More importantly, though, Kim watched what happened in Libya, recognizing the risk of humanitarian intervention in the North Korean regime. He observed closely the Arab Spring incidents, as well as the fall of Muammar Gaddafi. “This had a strong influence on Kim Jong Un,” Thae suggested.
If there were an uprising in North Korea, “there is no doubt that Kim Jong Un would stamp it out mercilessly with his forces, with his tanks,” but that could trigger a response from the U.S. and South Korea. “If Kim is equipped with ICBM tipped with nuclear (warheads) then he can prevent that kind of humanitarian intervention,” Thae explained.
Thae also confirmed my point that Kim’s policies of instilling great fear into his own commanders in order to ward off a coup is deeply dependent on the success of his ICBM program. The necessity of completing an ICBM program to Kim’s strategy for regime survival makes it very unlikely Kim will agree to nuclear disarmament since he equates disarmament with the destruction of his regime, either at the hands of his generals or by the American military.
Kim learned quickly that while he held the title of leader, many did not see him as the true head of the North Korean state. This realization, coupled with a budding paranoia and distrust, led to a serious change in the young dictator’s political thinking. He purged officials who were considered a threat, including members of his own family, and those that knew and leaked the details of his family history. Kim also targeted officials who lacked enthusiasm for the country’s future.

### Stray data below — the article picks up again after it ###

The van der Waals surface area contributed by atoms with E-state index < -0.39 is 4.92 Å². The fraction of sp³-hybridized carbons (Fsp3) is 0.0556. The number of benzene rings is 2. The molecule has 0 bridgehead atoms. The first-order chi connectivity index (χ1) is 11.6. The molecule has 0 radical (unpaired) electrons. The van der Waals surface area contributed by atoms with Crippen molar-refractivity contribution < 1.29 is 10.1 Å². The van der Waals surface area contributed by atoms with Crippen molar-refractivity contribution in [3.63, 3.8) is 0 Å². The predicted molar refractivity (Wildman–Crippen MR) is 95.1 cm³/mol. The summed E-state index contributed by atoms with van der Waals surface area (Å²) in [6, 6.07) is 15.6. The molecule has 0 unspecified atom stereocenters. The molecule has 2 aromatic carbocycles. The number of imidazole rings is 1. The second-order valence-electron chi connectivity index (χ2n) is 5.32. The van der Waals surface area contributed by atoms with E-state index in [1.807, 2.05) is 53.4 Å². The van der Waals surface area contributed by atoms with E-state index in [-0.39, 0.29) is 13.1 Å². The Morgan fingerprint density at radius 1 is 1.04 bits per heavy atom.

“He learned that whenever he convened a meeting … maybe 80 or 90 percent of the audience would sleep. So he learned that there was no enthusiasm – even in the elite group – on policy discussions.” Kim reportedly had a senior official executed last year for dozing off during a meeting.
Thae described the purges, which were brutal, as “unprecedented” in North Korean history.
The North Korean leader solidified his rule through a “reign of terror,” as Thae described it. The weapons program is a sign of strength for the regime.
The only item I find surprising is that as recently as 2016 there were still senior North Korean officials willing to nap during Kim’s meetings. This just proves it is nearly impossible for millenials to be taken seriously, even when the millenial in question is a 32 year old dictator who routinely assassinates his own family members while threatening to plunge Northeast Asia into a nuclear winter.
The last bit of news is no less important.
During the collapse of North Korea’s primary nuclear testing site, 200 North Korean workers were killed. The site remains a danger because if more of the now-destabilized mountain collapses radiation leaking from the site would spread across Northeast Asia.
It may be the threat of radioactive contamination poisoning Beijing’s already toxic-enough air that prompted China to further tighten its sanctions on North Korea.
The broader implication of this shift is that China may now be reassessing its risk-reward assumptions about the benefits of keeping North Korea as a balance to American power and the risk of further nuclear tests or war causing even greater environmental damage around China’s borders.
If the benefits of supporting North Korea are becoming outweighed by the risks, expect China to shift further against Kim.